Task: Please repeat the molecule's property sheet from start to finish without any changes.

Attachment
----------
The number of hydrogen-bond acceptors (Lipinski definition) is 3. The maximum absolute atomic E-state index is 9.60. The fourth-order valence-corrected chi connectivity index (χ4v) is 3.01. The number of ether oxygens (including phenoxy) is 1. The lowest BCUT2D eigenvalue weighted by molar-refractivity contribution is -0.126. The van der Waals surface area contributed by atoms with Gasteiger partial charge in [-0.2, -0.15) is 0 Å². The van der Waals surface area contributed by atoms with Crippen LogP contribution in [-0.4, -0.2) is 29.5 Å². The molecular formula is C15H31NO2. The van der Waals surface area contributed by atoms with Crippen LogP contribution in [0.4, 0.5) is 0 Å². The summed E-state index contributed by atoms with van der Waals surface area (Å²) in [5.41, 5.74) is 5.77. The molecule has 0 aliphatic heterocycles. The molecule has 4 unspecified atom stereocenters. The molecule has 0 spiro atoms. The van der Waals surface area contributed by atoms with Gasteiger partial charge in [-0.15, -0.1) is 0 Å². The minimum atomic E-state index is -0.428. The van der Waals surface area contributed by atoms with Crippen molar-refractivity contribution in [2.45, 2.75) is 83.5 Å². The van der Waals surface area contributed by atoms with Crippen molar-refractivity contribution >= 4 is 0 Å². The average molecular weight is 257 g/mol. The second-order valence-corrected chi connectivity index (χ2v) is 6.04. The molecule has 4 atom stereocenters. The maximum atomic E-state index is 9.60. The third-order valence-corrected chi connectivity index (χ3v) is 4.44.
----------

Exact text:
The number of hydrogen-bond acceptors (Lipinski definition) is 3. The maximum absolute atomic E-state index is 9.60. The fourth-order valence-corrected chi connectivity index (χ4v) is 3.01. The number of ether oxygens (including phenoxy) is 1. The lowest BCUT2D eigenvalue weighted by molar-refractivity contribution is -0.126. The van der Waals surface area contributed by atoms with Gasteiger partial charge in [-0.2, -0.15) is 0 Å². The van der Waals surface area contributed by atoms with Crippen LogP contribution in [-0.4, -0.2) is 29.5 Å². The molecular formula is C15H31NO2. The van der Waals surface area contributed by atoms with Crippen LogP contribution in [0.4, 0.5) is 0 Å². The summed E-state index contributed by atoms with van der Waals surface area (Å²) in [5.41, 5.74) is 5.77. The molecule has 0 aliphatic heterocycles. The molecule has 4 unspecified atom stereocenters. The molecule has 0 spiro atoms. The van der Waals surface area contributed by atoms with Gasteiger partial charge in [-0.15, -0.1) is 0 Å². The minimum atomic E-state index is -0.428. The van der Waals surface area contributed by atoms with Crippen molar-refractivity contribution in [2.45, 2.75) is 83.5 Å². The van der Waals surface area contributed by atoms with Crippen molar-refractivity contribution >= 4 is 0 Å². The average molecular weight is 257 g/mol. The second-order valence-corrected chi connectivity index (χ2v) is 6.04. The molecule has 4 atom stereocenters. The maximum atomic E-state index is 9.60. The third-order valence-corrected chi connectivity index (χ3v) is 4.44.